Tuscaloosa to hold parade for Deontay Wilder
The city of Tuscaloosa, Ala. will host a parade and celebration Saturday starting at 2 p.m. for RING No. 2-ranked heavyweight Deontay Wilder, whose unanimous decision last weekend dethroned Bermane Stiverne as WBC titleholder, making Wilder America’s first heavyweight beltholder since Shannon Briggs in 2007.
“We like to call ourselves ‘The City of Champions.’ That’s a phrase that a lot of people in this city use,” said Deidre Stalnaker, communications’ director for the City Hall of Tuscaloosa. “We have our football teams and our gymnastics and our cheerleading squads and all of these great sports teams here. “But with boxing, this is something that is new for a lot of us. To have a world champion in our city, people are really loving it.”
Next to the 15-time NCAA champion University of Alabama, the towering 6-foot-7 Wilder (33-0, 32 knockouts) had been Tuscaloosa’s most popular sports figure and maintains a close relationship with the Crimson Tide football coach, Nick Saban.
“A lot of sports reporters followed his football career at Central High and then he was also good at basketball,” said Stalnaker of Wilder, who starred as a Central High School wide receiver and defensive end in football, at power forward in basketball, and had longed to be an athlete at the University of Alabama.
“Sports in general is such a big part of our culture and in our city, and people are really looking up to Deontay as a world champion. Deontay has always been a great athlete but he is also just so charismatic with that smile. You can not help but to smile when you see that smile. He is just such an inspiration. I was glued to the TV the entire time.”
Wilder was inspired in many different ways for his bout with Stiverne.
Wilder was told he was “special” and anointed” and “ordained” by his church-going, minster grandmother, Evelyn Loggins as a teenager and later promised his daughter, Naieya, born on March 20, 2005 with the congenital disorder spina bifida, that he would one day become a boxing champion. Thought by doctors at her birth that she might never walk, nine-year-old Naieya is mobile and athletic today.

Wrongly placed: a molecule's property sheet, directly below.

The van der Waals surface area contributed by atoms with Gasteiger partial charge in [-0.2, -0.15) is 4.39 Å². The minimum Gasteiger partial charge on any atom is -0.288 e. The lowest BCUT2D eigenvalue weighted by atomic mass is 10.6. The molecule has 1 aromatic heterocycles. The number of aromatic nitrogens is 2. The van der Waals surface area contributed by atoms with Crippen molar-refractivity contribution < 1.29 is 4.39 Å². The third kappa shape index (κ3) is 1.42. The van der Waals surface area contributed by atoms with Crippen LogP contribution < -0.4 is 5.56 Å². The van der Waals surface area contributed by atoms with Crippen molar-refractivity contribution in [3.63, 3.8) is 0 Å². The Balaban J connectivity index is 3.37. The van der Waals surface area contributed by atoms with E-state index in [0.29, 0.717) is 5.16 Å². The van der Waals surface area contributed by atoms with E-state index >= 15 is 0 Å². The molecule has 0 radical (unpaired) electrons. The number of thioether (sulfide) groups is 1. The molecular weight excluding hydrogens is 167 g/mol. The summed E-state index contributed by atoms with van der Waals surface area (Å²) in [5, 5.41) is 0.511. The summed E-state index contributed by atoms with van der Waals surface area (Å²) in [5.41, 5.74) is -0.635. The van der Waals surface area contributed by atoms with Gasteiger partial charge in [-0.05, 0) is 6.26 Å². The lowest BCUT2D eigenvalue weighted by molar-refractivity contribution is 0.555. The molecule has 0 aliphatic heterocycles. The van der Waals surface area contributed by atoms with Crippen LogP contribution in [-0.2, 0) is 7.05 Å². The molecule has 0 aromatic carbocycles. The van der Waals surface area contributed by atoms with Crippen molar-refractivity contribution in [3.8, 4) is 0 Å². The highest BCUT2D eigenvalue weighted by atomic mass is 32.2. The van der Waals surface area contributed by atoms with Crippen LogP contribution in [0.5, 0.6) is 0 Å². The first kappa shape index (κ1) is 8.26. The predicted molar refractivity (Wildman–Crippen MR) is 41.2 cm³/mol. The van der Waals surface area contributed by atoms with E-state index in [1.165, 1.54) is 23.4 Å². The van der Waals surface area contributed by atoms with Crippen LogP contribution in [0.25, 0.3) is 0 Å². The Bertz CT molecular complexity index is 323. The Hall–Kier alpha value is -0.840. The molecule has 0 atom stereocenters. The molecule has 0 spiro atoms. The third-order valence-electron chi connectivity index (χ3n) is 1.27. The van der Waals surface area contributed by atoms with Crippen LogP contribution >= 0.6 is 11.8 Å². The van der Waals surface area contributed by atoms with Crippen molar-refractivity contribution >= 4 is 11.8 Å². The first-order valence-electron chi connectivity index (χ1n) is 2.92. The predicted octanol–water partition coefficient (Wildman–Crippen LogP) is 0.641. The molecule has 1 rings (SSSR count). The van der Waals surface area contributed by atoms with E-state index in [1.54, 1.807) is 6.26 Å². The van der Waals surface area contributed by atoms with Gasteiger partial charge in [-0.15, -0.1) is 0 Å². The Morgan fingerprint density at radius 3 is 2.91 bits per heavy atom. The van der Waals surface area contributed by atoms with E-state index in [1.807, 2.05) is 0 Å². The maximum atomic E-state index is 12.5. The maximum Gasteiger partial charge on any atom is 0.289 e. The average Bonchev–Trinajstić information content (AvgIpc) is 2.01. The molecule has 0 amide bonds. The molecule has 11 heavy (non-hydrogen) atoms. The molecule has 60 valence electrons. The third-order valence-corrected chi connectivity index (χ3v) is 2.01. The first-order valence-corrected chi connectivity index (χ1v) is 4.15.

It was about three years ago when late Hall of Fame trainer Emanuel Steward called Wilder “No. 1ÔÇªamong the American heavyweights,” also saying, “The best heavyweight prospect for winning the heavyweight title is Deontay Wilder.”
The former trainer of RING/IBF/WBA/WBO champion Wladimir Klitschko, Steward died at the age of 68 in October 2012 and Loggins at age 76 in 2010.
Adding even more symbolism to the situation was the fact that Wilder-Stiverne was scheduled for Jan. 17, marking the 73rd birthday of Muhammad Ali, and that the fight represented the first heavyweight title fight at the MGM since Evander Holyfield won back-to-back bouts over Mike Tyson by 11th round knockout in November of 1996 and by third round disqualification in the “bite fight” of June 1997.
“I know what it means to be the heavyweight champion of the world and I’m ready to take on the best of the best,” said Wilder, 29, whose also has a son, Dereon, 3, and another daughter, Ava, 4. “I’m ready to take full responsibility for what it means to be the heavyweight champion and I don’t see nobody in this division taking this away from me for a long time. I work super-hard and somebody is going to definitely have to be in shape if they’re talking about taking this.”
A 2008 Olympic bronze medalist, Wilder had hoped he would be joined in celebration by the University of Alabama before the Crimson Tide lost to Ohio State, 42-35, in the Jan. 3 semifinals of the inaugural College Football Playoff. Ohio State, in turn, lost the title game to Oregon.
Is Wilder still second to the Crimson Tide?
“I would say that today, he is first. Right now, he is definitely first,” said Stalnaker. “I don’t think that he is second to the University of Alabama at all.”
The parade will bring to a close what has been a frenetic week for Wilder.
“I’ve been doing so much throughout the week that I don’t know exactly who is coming, but I’m looking forward to seeing them all tomorrow. The family, the friends and other people from around the city and of course a lot of people are traveling in,” said Wilder.
“It means a lot. My sending-away party was awesome…I’m looking forward to this. I know that Alabama is proud of me and I know that the world is proud of me and I’m looking forward to doing more for Alabama, because we’re No. 1 now, baby.”
Tuscaloosa Mayor Walter Maddox was traveling and unavailable for immediate comment, according to Stalnaker.